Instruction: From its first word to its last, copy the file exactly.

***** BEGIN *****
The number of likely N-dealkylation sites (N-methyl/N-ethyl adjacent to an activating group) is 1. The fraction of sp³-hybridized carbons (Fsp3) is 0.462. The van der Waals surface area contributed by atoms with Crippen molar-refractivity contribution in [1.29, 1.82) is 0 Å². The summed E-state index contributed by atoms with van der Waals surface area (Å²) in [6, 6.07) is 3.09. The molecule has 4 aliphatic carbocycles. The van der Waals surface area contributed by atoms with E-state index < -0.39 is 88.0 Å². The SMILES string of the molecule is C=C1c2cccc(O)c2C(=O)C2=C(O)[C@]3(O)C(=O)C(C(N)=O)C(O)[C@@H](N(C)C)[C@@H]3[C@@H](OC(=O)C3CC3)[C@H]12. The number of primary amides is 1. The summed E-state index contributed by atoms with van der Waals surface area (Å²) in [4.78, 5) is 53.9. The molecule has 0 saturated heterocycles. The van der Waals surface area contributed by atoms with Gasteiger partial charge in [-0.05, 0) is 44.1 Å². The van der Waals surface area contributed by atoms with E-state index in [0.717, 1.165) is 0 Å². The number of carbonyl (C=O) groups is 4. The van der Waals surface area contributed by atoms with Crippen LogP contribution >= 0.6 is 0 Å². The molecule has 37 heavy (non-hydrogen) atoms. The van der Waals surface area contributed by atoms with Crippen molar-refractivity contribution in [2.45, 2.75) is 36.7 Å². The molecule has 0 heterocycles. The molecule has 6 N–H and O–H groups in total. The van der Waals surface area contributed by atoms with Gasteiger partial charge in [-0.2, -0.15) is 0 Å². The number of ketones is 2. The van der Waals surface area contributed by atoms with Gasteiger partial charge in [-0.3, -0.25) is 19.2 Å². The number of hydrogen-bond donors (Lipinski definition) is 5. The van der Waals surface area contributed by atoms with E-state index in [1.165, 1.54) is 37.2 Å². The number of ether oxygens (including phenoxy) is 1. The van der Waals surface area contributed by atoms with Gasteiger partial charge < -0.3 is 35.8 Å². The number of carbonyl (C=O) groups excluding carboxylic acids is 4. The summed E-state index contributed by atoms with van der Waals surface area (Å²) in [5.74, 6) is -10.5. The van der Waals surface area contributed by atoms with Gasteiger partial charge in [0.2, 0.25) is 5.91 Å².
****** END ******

The number of likely N-dealkylation sites (N-methyl/N-ethyl adjacent to an activating group) is 1. The fraction of sp³-hybridized carbons (Fsp3) is 0.462. The van der Waals surface area contributed by atoms with Crippen molar-refractivity contribution in [1.29, 1.82) is 0 Å². The summed E-state index contributed by atoms with van der Waals surface area (Å²) in [6, 6.07) is 3.09. The molecule has 4 aliphatic carbocycles. The van der Waals surface area contributed by atoms with E-state index < -0.39 is 88.0 Å². The SMILES string of the molecule is C=C1c2cccc(O)c2C(=O)C2=C(O)[C@]3(O)C(=O)C(C(N)=O)C(O)[C@@H](N(C)C)[C@@H]3[C@@H](OC(=O)C3CC3)[C@H]12. The number of primary amides is 1. The summed E-state index contributed by atoms with van der Waals surface area (Å²) in [4.78, 5) is 53.9. The molecule has 0 saturated heterocycles. The van der Waals surface area contributed by atoms with Gasteiger partial charge in [-0.05, 0) is 44.1 Å². The van der Waals surface area contributed by atoms with E-state index in [0.717, 1.165) is 0 Å². The number of carbonyl (C=O) groups is 4. The van der Waals surface area contributed by atoms with Crippen LogP contribution >= 0.6 is 0 Å². The molecule has 37 heavy (non-hydrogen) atoms. The van der Waals surface area contributed by atoms with Crippen molar-refractivity contribution in [2.45, 2.75) is 36.7 Å². The molecule has 0 heterocycles. The molecule has 6 N–H and O–H groups in total. The van der Waals surface area contributed by atoms with Gasteiger partial charge in [-0.2, -0.15) is 0 Å². The number of ketones is 2. The van der Waals surface area contributed by atoms with Gasteiger partial charge in [-0.3, -0.25) is 19.2 Å². The number of hydrogen-bond donors (Lipinski definition) is 5. The van der Waals surface area contributed by atoms with E-state index in [1.165, 1.54) is 37.2 Å². The number of ether oxygens (including phenoxy) is 1. The van der Waals surface area contributed by atoms with Gasteiger partial charge < -0.3 is 35.8 Å². The number of carbonyl (C=O) groups excluding carboxylic acids is 4. The summed E-state index contributed by atoms with van der Waals surface area (Å²) in [5.74, 6) is -10.5. The van der Waals surface area contributed by atoms with Gasteiger partial charge in [0.2, 0.25) is 5.91 Å².